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Farm Fresh | Summer 2013 Out Here Magazine

Fresh Eggs - Tractor Supply Co.
Eggs don't require refrigeration, but one day of room temperature equals about a week refrigerated, so if you aren't eating your eggs quickly, keep them cool.

Store eggs correctly so they remain safe and tasty

By Lisa Steele

The average egg in the grocery store may be up to six weeks old by the time you buy it, so one of the benefits of raising your own chickens is having the freshest of eggs all the time. But many new backyard chicken farmers aren't sure how to handle and store eggs correctly so they remain safe to eat.

Most assume that eggs should be washed as soon as they're gathered. Not so. In fact, you shouldn't wash eggs until just before using them. Each egg has a natural bloom on the surface of the shell that keeps out air and bacteria, and it's crucial to leave the bloom intact so your eggs stay fresh.

You can help ensure that eggs are relatively clean and not caked with mud or excrement by keeping the nesting box clean and the eggs gathered.

The nesting box bedding should be changed often, and the eggs collected as often as possible — preferably several times a day, but at least once daily — to prevent breakage, freezing in the winter, or possible egg eating by the hens.

Eggs don't necessarily need to be refrigerated, but one day left out on the counter at room temperature is equivalent to about a week in the refrigerator, so if you aren't planning to eat your eggs for a while, it is best to refrigerate them.

Washed eggs will last at least two months in the refrigerator, but won't taste as fresh as unwashed eggs of the same age. Unwashed eggs will last at least two weeks on the counter and three months or more in the refrigerator.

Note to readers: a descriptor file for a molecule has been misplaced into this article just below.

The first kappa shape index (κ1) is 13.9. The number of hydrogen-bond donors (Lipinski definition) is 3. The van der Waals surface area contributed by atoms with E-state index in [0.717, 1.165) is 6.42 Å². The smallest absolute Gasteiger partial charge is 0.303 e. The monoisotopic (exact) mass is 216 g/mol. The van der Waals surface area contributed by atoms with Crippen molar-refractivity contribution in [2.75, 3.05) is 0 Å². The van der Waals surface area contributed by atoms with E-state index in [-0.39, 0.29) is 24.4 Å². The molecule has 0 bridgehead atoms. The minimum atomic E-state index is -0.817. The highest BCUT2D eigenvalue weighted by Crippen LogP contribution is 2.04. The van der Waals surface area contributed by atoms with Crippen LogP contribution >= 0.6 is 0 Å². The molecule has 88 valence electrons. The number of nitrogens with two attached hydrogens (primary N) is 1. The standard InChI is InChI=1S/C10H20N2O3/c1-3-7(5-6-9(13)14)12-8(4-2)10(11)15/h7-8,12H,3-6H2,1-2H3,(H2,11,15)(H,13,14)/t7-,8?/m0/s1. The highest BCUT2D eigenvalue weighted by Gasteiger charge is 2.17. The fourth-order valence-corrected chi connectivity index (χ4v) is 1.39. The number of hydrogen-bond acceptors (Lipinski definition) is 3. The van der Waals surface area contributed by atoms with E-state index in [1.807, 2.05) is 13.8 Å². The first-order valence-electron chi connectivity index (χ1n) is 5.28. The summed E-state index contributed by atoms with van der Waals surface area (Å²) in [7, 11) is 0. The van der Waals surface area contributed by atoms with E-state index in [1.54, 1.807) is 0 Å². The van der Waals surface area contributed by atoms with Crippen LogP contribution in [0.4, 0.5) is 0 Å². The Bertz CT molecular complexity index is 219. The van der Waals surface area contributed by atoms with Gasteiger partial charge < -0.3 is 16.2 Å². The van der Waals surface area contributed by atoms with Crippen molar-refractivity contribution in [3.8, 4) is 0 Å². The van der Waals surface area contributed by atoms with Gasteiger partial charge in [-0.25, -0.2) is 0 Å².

The decision to refrigerate or not really is a personal one. In England, Ireland, and many European countries, eggs aren't refrigerated even at the grocery store.

If you choose to leave a bowl of beautiful eggs on the counter as a visual reminder of the wonderful farm life you lead, just be sure to use those first, before the eggs you have refrigerated.

Use the washed eggs immediately, because you have now removed the bloom, allowing air and bacteria to easily enter the egg.

Eggs should always be stored with the pointy end down and the blunt end up. The air sac in the blunt end helps keep additional moisture from being lost.

If the eggs you have gathered are dirty and must be washed, rinse them immediately with warm water that is at least 10 degrees warmer than the egg; cool water can cause bacteria to be drawn into the egg through the pores in the shell.

Use the washed eggs immediately, because you have now removed the bloom, allowing air and bacteria to easily enter the egg.

If you're not sure if an egg is fresh enough to eat — perhaps you found some eggs that one of your free-range hens laid under a bush or behind a bale of hay — do the "float test" by dropping the egg into a glass of water.

  • A very fresh egg will lay on the bottom of the glass.
  • A two- or three-week-old egg will start to rise up off the bottom of the glass, as air begins to penetrate the shell and the air sac inside enlarges, making the egg buoyant. That egg is still perfectly good to eat, just not quite as fresh.
  • An egg that is four-six weeks old will start to angle up a bit more and by three months will stand up straight in the glass. However, as long as one end of the egg is still touching the bottom, that egg is still perfectly good to eat.
  • If an egg floats, toss it. It's no good.

Lisa Steele, a fifth-generation chicken keeper, has raised chickens and ducks on her Virginia farm for five years.